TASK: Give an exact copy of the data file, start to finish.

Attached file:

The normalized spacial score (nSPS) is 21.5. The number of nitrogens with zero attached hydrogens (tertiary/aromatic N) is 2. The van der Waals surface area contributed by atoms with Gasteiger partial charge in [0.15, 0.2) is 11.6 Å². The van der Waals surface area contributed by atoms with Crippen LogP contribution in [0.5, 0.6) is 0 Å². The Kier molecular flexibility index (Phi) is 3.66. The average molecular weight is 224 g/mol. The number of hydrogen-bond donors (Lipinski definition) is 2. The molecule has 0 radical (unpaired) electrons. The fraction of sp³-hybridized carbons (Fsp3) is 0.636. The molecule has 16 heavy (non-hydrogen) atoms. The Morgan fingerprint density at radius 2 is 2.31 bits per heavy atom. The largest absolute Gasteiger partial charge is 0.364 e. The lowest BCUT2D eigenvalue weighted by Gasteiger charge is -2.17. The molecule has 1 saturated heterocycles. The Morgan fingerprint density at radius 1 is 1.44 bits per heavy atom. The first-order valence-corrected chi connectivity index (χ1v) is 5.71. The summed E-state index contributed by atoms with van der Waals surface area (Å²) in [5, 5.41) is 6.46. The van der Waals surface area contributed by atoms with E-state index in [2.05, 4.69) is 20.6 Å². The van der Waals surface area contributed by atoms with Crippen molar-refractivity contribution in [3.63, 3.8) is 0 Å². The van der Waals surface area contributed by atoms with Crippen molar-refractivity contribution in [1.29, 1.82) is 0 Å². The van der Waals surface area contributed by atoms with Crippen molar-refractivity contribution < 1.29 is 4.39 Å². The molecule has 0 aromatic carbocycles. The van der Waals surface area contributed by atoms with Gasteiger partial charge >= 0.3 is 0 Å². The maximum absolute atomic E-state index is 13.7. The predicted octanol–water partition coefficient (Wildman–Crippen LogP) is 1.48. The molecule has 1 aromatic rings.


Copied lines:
The normalized spacial score (nSPS) is 21.5. The number of nitrogens with zero attached hydrogens (tertiary/aromatic N) is 2. The van der Waals surface area contributed by atoms with Gasteiger partial charge in [0.15, 0.2) is 11.6 Å². The van der Waals surface area contributed by atoms with Crippen LogP contribution in [0.5, 0.6) is 0 Å². The Kier molecular flexibility index (Phi) is 3.66. The average molecular weight is 224 g/mol. The number of hydrogen-bond donors (Lipinski definition) is 2. The molecule has 0 radical (unpaired) electrons. The fraction of sp³-hybridized carbons (Fsp3) is 0.636. The molecule has 16 heavy (non-hydrogen) atoms. The Morgan fingerprint density at radius 2 is 2.31 bits per heavy atom. The largest absolute Gasteiger partial charge is 0.364 e. The lowest BCUT2D eigenvalue weighted by Gasteiger charge is -2.17. The molecule has 1 saturated heterocycles. The Morgan fingerprint density at radius 1 is 1.44 bits per heavy atom. The first-order valence-corrected chi connectivity index (χ1v) is 5.71. The summed E-state index contributed by atoms with van der Waals surface area (Å²) in [5, 5.41) is 6.46. The van der Waals surface area contributed by atoms with E-state index in [2.05, 4.69) is 20.6 Å². The van der Waals surface area contributed by atoms with Crippen molar-refractivity contribution in [3.63, 3.8) is 0 Å². The van der Waals surface area contributed by atoms with Crippen molar-refractivity contribution in [1.29, 1.82) is 0 Å². The van der Waals surface area contributed by atoms with Crippen molar-refractivity contribution < 1.29 is 4.39 Å². The molecule has 0 aromatic carbocycles. The van der Waals surface area contributed by atoms with Gasteiger partial charge >= 0.3 is 0 Å². The maximum absolute atomic E-state index is 13.7. The predicted octanol–water partition coefficient (Wildman–Crippen LogP) is 1.48. The molecule has 1 aromatic rings.